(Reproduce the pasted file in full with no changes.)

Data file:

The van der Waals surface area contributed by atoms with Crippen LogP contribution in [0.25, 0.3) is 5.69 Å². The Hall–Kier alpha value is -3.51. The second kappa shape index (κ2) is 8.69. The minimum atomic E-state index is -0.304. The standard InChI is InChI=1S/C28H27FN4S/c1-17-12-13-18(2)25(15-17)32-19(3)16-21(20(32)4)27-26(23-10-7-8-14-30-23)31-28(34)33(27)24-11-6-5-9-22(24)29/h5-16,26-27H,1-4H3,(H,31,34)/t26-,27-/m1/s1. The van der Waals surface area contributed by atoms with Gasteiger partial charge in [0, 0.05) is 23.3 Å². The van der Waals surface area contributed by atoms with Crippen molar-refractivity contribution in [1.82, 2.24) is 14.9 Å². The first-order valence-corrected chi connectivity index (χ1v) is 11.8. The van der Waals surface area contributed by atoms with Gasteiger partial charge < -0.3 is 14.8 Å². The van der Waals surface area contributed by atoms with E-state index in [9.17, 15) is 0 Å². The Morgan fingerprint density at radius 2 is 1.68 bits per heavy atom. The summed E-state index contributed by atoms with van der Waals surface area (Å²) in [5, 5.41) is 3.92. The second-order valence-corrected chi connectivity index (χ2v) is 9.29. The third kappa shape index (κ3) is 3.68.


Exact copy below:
The van der Waals surface area contributed by atoms with Crippen LogP contribution in [0.25, 0.3) is 5.69 Å². The Hall–Kier alpha value is -3.51. The second kappa shape index (κ2) is 8.69. The minimum atomic E-state index is -0.304. The standard InChI is InChI=1S/C28H27FN4S/c1-17-12-13-18(2)25(15-17)32-19(3)16-21(20(32)4)27-26(23-10-7-8-14-30-23)31-28(34)33(27)24-11-6-5-9-22(24)29/h5-16,26-27H,1-4H3,(H,31,34)/t26-,27-/m1/s1. The van der Waals surface area contributed by atoms with Gasteiger partial charge in [0, 0.05) is 23.3 Å². The van der Waals surface area contributed by atoms with Crippen molar-refractivity contribution in [1.82, 2.24) is 14.9 Å². The first-order valence-corrected chi connectivity index (χ1v) is 11.8. The van der Waals surface area contributed by atoms with Gasteiger partial charge < -0.3 is 14.8 Å². The van der Waals surface area contributed by atoms with E-state index in [9.17, 15) is 0 Å². The Morgan fingerprint density at radius 2 is 1.68 bits per heavy atom. The summed E-state index contributed by atoms with van der Waals surface area (Å²) in [5, 5.41) is 3.92. The second-order valence-corrected chi connectivity index (χ2v) is 9.29. The third kappa shape index (κ3) is 3.68.